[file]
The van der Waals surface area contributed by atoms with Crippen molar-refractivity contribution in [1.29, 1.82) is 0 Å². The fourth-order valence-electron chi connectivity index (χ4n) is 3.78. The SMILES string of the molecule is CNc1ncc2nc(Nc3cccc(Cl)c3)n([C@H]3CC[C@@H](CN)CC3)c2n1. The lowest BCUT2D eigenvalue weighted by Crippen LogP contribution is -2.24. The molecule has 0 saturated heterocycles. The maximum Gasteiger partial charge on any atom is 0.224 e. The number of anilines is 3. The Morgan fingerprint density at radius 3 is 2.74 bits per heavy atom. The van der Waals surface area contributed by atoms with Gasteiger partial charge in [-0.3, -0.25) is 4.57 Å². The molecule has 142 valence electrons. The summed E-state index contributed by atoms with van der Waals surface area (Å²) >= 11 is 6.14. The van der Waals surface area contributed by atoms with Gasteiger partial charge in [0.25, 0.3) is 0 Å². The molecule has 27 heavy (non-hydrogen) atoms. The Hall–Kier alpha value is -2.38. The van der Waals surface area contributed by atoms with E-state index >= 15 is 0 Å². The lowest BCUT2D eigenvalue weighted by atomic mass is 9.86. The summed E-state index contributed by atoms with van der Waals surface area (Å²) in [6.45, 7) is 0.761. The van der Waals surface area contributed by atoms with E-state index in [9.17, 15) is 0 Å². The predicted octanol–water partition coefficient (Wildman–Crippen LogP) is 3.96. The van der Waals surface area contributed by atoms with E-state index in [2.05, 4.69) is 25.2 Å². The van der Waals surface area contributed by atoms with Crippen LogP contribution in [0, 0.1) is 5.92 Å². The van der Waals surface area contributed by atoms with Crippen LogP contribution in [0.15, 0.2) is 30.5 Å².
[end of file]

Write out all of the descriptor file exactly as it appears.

The van der Waals surface area contributed by atoms with Crippen molar-refractivity contribution in [1.29, 1.82) is 0 Å². The fourth-order valence-electron chi connectivity index (χ4n) is 3.78. The SMILES string of the molecule is CNc1ncc2nc(Nc3cccc(Cl)c3)n([C@H]3CC[C@@H](CN)CC3)c2n1. The lowest BCUT2D eigenvalue weighted by Crippen LogP contribution is -2.24. The molecule has 0 saturated heterocycles. The maximum Gasteiger partial charge on any atom is 0.224 e. The number of anilines is 3. The Morgan fingerprint density at radius 3 is 2.74 bits per heavy atom. The van der Waals surface area contributed by atoms with Gasteiger partial charge in [-0.3, -0.25) is 4.57 Å². The molecule has 142 valence electrons. The summed E-state index contributed by atoms with van der Waals surface area (Å²) >= 11 is 6.14. The van der Waals surface area contributed by atoms with Gasteiger partial charge in [0.25, 0.3) is 0 Å². The molecule has 27 heavy (non-hydrogen) atoms. The Hall–Kier alpha value is -2.38. The van der Waals surface area contributed by atoms with E-state index >= 15 is 0 Å². The lowest BCUT2D eigenvalue weighted by atomic mass is 9.86. The summed E-state index contributed by atoms with van der Waals surface area (Å²) in [6.45, 7) is 0.761. The van der Waals surface area contributed by atoms with E-state index in [9.17, 15) is 0 Å². The predicted octanol–water partition coefficient (Wildman–Crippen LogP) is 3.96. The van der Waals surface area contributed by atoms with E-state index in [2.05, 4.69) is 25.2 Å². The van der Waals surface area contributed by atoms with Crippen LogP contribution in [0, 0.1) is 5.92 Å². The van der Waals surface area contributed by atoms with Crippen LogP contribution in [0.15, 0.2) is 30.5 Å².